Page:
Jason Stanford: Why are Republicans playing the victim on civil rights?
Republicans used to be the bullies, but now they can’t stop whining about how everyone’s picking on them. They’ve volunteered for the losing side on every single civil rights fight facing America and seem happy to whine about their woeful circumstances. When did the Republicans decide playing the victim was a good idea?
This week three ex-presidents are joining Barack Obama in Austin at the LBJ presidential library to mark the 50th anniversary of the passage of the Civil Rights Act. Beyond focusing on the struggles of the struggle for racial equality, the Civil Rights Summit featured panels on immigration, gay rights, social justice and feminism. On all of these issues, Republicans find themselves cast as the bad guys in the ongoing American struggle to form a more perfect union.
“How could they not?” asked former Mississippi Gov. Haley Barbour, who spoke in favor of immigration reform at the Civil Rights Summit. “The media’s already said, decided and said, if this [immigration reform] doesn’t pass it’ll be the Republicans’ fault. Most Republicans would not take that point of view, but they think, well, the media wants to blame it on us. What’s new?”
Being on the wrong side of history has created a strange sense of aggrieved victimhood among Republican candidates and rank-and-file voters. The Republican platform has become a symphony of dog whistles, but Republicans think the real problem is the angry snarling of the attack dogs. In his much-discussed New York Magazine cover story, Jonathan Chait wrote, “This is the only context in which they [Republicans] appear able to understand racism.”
Republicans’ vision is so clouded that they can only identify their heroes after they’ve been martyred. Conservatives didn’t make Duck Dynasty’s Phil Robertson their poster boy until A&E suspended his show when he made anti-gay remarks in GQ. Republican politicians didn’t bring bags of Chick-fil-A to photo ops until liberals boycotted the restaurant, again over anti-gay remarks.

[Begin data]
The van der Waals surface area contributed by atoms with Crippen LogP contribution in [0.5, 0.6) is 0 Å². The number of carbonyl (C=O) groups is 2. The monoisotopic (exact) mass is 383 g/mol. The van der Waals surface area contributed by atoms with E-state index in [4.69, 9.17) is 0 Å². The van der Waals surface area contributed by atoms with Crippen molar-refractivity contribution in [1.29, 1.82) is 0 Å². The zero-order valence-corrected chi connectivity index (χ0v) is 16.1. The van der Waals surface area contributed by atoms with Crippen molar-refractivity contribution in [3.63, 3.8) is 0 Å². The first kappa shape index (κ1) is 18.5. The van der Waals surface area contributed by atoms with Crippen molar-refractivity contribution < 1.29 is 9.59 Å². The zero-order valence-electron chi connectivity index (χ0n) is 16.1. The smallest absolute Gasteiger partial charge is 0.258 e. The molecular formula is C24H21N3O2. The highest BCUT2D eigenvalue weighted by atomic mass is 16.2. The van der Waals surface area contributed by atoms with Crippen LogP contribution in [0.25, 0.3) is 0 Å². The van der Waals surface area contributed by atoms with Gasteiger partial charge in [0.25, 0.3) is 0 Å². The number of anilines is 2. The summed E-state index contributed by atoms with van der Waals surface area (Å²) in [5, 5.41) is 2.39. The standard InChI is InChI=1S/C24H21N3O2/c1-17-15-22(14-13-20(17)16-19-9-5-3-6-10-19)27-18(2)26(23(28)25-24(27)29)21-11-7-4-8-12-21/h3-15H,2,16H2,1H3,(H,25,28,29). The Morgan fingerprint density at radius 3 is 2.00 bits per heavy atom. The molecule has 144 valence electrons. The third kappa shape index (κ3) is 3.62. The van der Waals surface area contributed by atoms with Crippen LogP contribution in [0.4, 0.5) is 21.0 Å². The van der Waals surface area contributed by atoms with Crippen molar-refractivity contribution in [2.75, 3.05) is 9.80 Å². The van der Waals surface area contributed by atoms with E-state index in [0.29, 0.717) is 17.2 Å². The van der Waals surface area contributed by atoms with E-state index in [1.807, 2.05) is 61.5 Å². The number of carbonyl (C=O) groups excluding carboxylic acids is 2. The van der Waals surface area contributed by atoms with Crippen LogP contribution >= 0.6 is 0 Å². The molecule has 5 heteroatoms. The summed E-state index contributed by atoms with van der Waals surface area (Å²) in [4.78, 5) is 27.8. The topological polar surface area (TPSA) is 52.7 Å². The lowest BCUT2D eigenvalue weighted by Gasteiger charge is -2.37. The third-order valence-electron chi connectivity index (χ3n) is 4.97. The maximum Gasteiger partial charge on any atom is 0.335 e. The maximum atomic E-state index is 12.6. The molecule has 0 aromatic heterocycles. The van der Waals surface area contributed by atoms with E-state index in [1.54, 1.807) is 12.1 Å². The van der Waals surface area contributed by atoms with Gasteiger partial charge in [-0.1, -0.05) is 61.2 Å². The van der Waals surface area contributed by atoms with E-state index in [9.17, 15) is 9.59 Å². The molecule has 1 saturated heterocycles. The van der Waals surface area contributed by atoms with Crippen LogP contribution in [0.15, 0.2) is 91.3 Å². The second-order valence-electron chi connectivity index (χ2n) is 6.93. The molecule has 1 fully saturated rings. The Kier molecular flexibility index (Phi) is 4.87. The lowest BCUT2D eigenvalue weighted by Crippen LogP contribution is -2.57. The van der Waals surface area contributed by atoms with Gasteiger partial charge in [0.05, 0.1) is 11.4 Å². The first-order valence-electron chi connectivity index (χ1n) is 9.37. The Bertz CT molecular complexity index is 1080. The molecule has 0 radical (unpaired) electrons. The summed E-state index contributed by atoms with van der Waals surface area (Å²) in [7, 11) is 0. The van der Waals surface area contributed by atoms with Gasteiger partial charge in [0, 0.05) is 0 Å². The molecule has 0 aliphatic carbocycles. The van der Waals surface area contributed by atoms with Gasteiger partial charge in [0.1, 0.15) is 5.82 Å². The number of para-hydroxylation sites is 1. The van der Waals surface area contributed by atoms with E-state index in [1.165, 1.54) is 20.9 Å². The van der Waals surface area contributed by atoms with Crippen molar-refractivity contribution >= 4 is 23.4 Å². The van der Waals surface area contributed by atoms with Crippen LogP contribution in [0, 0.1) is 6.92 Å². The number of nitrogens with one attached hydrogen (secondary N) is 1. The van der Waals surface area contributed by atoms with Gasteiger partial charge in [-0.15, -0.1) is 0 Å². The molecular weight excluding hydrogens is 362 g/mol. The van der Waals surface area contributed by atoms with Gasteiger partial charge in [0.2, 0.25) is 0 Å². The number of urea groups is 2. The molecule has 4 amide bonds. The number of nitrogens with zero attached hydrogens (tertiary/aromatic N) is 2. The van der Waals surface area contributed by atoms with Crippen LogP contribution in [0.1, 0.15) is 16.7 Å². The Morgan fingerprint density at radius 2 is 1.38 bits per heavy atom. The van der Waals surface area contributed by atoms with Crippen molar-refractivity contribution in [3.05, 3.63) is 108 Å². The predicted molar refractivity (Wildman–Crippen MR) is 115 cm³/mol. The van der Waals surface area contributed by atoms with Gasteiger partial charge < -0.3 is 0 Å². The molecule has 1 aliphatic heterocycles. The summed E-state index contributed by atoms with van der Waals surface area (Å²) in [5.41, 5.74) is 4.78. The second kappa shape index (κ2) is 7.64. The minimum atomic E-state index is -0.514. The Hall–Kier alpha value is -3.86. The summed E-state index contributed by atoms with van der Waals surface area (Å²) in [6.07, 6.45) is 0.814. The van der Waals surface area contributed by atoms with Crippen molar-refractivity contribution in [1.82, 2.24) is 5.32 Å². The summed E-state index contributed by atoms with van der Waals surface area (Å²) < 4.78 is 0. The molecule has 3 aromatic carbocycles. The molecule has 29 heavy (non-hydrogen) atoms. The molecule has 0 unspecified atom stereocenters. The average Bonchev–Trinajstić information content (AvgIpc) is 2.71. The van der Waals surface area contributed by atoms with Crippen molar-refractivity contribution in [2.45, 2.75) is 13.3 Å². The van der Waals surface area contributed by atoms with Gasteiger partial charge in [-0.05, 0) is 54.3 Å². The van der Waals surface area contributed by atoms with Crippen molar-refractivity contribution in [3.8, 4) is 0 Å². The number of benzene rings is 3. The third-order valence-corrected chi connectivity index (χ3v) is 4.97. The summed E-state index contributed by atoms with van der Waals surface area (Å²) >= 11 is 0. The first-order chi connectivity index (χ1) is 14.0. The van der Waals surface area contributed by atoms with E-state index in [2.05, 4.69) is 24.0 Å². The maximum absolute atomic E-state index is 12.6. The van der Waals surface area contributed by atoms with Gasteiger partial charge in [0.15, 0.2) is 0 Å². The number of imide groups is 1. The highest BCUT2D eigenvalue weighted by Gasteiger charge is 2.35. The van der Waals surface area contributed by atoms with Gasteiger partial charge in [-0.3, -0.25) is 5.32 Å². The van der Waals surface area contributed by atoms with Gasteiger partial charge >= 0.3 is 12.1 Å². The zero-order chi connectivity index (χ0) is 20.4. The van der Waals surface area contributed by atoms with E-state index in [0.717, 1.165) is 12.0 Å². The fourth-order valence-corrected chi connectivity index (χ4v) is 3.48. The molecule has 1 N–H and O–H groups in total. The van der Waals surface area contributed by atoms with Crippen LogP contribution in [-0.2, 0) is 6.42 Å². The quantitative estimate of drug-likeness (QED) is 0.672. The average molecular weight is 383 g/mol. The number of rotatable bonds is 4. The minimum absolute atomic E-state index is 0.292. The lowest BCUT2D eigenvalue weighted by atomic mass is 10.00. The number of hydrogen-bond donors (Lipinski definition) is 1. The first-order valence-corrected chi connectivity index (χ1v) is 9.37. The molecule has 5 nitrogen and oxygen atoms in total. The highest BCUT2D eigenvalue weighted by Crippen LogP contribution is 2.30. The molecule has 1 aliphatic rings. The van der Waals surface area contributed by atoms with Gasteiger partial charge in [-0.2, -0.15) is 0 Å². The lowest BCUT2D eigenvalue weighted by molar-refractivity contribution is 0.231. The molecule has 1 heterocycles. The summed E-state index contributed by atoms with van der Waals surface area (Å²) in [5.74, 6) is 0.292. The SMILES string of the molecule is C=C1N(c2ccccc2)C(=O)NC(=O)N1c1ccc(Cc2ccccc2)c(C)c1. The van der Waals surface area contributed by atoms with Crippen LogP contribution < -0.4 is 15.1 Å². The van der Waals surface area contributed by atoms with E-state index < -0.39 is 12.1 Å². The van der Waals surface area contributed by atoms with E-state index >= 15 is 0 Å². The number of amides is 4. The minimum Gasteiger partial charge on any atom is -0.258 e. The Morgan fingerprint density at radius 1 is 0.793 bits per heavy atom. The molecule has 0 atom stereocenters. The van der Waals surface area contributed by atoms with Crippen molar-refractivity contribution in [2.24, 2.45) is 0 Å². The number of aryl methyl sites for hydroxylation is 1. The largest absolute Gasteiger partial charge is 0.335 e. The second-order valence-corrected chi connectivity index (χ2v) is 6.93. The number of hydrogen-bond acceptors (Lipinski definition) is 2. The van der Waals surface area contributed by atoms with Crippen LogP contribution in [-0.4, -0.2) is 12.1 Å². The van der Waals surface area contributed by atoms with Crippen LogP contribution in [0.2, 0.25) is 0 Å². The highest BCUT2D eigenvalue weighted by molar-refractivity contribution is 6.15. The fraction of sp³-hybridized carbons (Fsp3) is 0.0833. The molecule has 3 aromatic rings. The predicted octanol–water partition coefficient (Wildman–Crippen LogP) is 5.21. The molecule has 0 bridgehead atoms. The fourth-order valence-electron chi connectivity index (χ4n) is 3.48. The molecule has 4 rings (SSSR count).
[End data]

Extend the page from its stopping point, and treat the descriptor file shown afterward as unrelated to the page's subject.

Not long ago, conservatives were not just offensive but on the offensive. In 1988, Lee Atwater’s Willie Horton’s ad was less a dog whistle than an air raid siren warning white voters that Michael Dukakis was letting black rapists out of prison. In 2004, 11 states passed constitutional amendments banning gay marriage. And as recently as 2011, Alabama passed the toughest anti-immigration bill in the country, cracking down on unauthorized immigrants in schools, the workplace, and in rental housing.
But now conservatives are playing defense. It years to turn the tide for blacks, women, and Hispanics, but attitudes about gays and lesbians flipped in an instant. In 2010, Congress repealed Don’t Ask, Don’t Tell. A year ago June, the Supreme Court overturned the Defense of Marriage Act, and now same-sex couples can get married in 17 states. America got religion on gay rights in a hurry, making it unique among the civil rights struggles.
“One of the things that is different is how fast we have moved and how far we have moved so quickly,” said marriage equality attorney David Boies at the Civil Rights Summit, who noted it took a decade after Brown v. Board of Education to pass the Civil Rights Act.
Atwater apologized on his deathbed in 1991 for using racial prejudice to inflame voters, but present-day conservatives make a virtue of finding themselves on the wrong side of history. They flaunt their victimhood to rally their troops to yet another lost cause. These conservatives would sooner cast themselves as heroic victims than apologize for resorting to bigotry.
Republicans believe so deeply in their own victimhood that the world only makes sense in the reflection of a fun house mirror. When Arizona Gov. Jan Brewer vetoed anti-gay legislation, Rush Limbaugh said she was “being bullied by the homosexual lobby in Arizona and elsewhere.” When you’re afraid of gay bullies, you’ve already lost.
When LBJ signed the Civil Rights Act, he said that the South was lost to Republicans. The Democrats might have lost the South, but by seeing itself as the victim of every single civil rights battle the country—and not the last defense of discrimination—the Republican Party has lost its mind. But even bullies need a hug every now and then.
Jason Stanford is a Democratic consultant who writes columns for the Austin American-Statesman and MSNBC. He can be reached at firstname.lastname@example.org and on Twitter @JasStanford. His columns are distributed exclusively by Cagle Cartoons newspaper syndicate.